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Idaho Preparing To Apply For No Child Left Behind Waiver

The second deadline is looming for states to apply for exemption from some parts of the No Child Left Behind law.

After a month of stakeholder and public input, Idaho’s Department of Education plans to submit its request for a waiver.

Ten states have already been granted waivers.

Some legislators called it a “mean-spirited” set of unreasonable, un-funded rules. Many want more flexibility and said the Students Come First plan brings that, along with a higher level of accountability.

“With or without a waiver, Idaho is moving in its own direction,” said State Superintendent Tom Luna.

Luna would like to see No Child Left Behind move in a new direction as well: one that measures success by student’s progress instead of test scores.

That’s what he told the House Department of Education when he testified in Washington D.C. last week.

“Students Come First is focused on states directing their education system and not Washington,” said Luna.

Luna said his controversial education reform is based on academic growth and preparing students for the real world, which is a better system than No Child Left Behind.

Now, dozens of states are asking to be freed from some of its toughest provisions.

Rep. Linden Bateman, R-Idaho Falls said a waiver isn’t enough.

“No. Because the law is still in effect,” said Bateman.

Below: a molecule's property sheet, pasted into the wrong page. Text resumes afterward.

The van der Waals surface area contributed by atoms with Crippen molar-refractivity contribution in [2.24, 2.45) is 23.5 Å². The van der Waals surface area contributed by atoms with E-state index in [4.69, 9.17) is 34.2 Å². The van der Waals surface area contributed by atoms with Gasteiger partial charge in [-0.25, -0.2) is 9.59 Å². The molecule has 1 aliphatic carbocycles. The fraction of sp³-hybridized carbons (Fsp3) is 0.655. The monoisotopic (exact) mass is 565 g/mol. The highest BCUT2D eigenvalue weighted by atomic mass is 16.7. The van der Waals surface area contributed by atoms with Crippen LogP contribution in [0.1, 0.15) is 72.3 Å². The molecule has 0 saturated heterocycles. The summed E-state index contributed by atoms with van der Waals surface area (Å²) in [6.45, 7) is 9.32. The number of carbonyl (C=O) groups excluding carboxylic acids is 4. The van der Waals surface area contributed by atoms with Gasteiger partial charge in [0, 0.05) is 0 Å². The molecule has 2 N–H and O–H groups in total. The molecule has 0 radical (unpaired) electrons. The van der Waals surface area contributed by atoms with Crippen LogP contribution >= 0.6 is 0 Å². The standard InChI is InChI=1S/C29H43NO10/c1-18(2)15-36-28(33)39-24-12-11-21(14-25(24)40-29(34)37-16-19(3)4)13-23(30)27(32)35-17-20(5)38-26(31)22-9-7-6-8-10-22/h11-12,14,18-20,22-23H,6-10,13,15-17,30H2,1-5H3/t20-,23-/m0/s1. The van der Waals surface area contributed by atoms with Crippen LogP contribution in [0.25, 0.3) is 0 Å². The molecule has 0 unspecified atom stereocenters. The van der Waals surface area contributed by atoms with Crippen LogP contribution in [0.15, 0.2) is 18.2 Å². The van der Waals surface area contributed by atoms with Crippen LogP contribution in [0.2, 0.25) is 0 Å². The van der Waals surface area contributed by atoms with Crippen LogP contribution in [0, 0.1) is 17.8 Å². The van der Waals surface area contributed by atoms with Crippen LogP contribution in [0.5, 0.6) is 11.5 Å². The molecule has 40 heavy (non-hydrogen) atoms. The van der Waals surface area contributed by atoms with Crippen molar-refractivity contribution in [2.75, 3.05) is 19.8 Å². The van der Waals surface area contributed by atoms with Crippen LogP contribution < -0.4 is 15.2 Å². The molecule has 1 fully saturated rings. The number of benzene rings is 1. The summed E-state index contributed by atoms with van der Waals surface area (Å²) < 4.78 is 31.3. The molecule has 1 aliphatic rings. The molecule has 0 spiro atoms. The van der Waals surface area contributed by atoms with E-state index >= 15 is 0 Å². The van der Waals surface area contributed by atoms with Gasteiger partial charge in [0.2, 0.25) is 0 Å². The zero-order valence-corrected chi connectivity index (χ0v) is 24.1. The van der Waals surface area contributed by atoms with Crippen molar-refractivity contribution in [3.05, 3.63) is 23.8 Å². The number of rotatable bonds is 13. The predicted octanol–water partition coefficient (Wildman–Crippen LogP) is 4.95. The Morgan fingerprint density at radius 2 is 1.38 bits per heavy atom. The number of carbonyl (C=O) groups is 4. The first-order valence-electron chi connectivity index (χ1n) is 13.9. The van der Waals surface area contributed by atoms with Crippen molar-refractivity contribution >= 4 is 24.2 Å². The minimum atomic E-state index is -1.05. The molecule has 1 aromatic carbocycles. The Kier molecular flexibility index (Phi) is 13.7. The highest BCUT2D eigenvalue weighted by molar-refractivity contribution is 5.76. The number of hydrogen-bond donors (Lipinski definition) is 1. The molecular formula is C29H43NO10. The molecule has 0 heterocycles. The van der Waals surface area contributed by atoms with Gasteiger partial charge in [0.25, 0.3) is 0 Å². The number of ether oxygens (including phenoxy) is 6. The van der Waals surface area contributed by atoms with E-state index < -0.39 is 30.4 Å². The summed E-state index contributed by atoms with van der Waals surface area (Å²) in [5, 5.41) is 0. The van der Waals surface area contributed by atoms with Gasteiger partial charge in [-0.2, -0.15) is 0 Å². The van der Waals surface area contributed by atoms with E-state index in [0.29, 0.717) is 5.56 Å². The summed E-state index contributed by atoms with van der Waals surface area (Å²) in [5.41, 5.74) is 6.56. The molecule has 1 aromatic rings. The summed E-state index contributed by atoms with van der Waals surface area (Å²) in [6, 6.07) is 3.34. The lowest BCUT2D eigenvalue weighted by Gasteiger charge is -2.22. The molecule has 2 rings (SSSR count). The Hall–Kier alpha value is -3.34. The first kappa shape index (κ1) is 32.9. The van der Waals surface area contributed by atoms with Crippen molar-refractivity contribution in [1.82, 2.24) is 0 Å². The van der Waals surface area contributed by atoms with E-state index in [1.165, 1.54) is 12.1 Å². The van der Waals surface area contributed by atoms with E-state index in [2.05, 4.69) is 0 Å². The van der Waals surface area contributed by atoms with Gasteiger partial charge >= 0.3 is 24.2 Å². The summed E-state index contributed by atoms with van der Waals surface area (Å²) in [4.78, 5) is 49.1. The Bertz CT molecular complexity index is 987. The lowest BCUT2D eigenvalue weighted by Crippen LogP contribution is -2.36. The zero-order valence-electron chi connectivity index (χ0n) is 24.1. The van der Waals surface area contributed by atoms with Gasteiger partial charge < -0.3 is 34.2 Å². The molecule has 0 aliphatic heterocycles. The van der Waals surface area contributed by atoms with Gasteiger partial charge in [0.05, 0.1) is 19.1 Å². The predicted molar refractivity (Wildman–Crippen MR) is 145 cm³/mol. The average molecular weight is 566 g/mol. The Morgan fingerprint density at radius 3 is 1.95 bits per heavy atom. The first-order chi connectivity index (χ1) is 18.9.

Bateman wants the law repealed. He said he’s sick of waiting for Congress to reauthorize it.

“That’s like rearranging deck chairs on the Titanic,” he said. “I’m sorry, but they’re tied up in knots on the issue.”

Bateman cited several weaknesses, like consequences for unrealistic expectations and too much time spent on record keeping.

He said it discourages creativity because teachers focus on teaching to the test, honing in on math and science, while history, art and athletics are pushed aside.

“It’s discouraging well-roundedness in education,” said Bateman.

Under Idaho’s new accountability plan, Department of Education staff said it’s out with Adequate Yearly Progress and in with a five star rating scale. They said a five would be the highest, in measuring excellence in proficiency, growth and career-readiness.

A bill urging Congress to repeal No Child Left Behind is scheduled for its third reading in the Idaho House on Tuesday. Bateman will present it alongside committee chair Bob Nonini.

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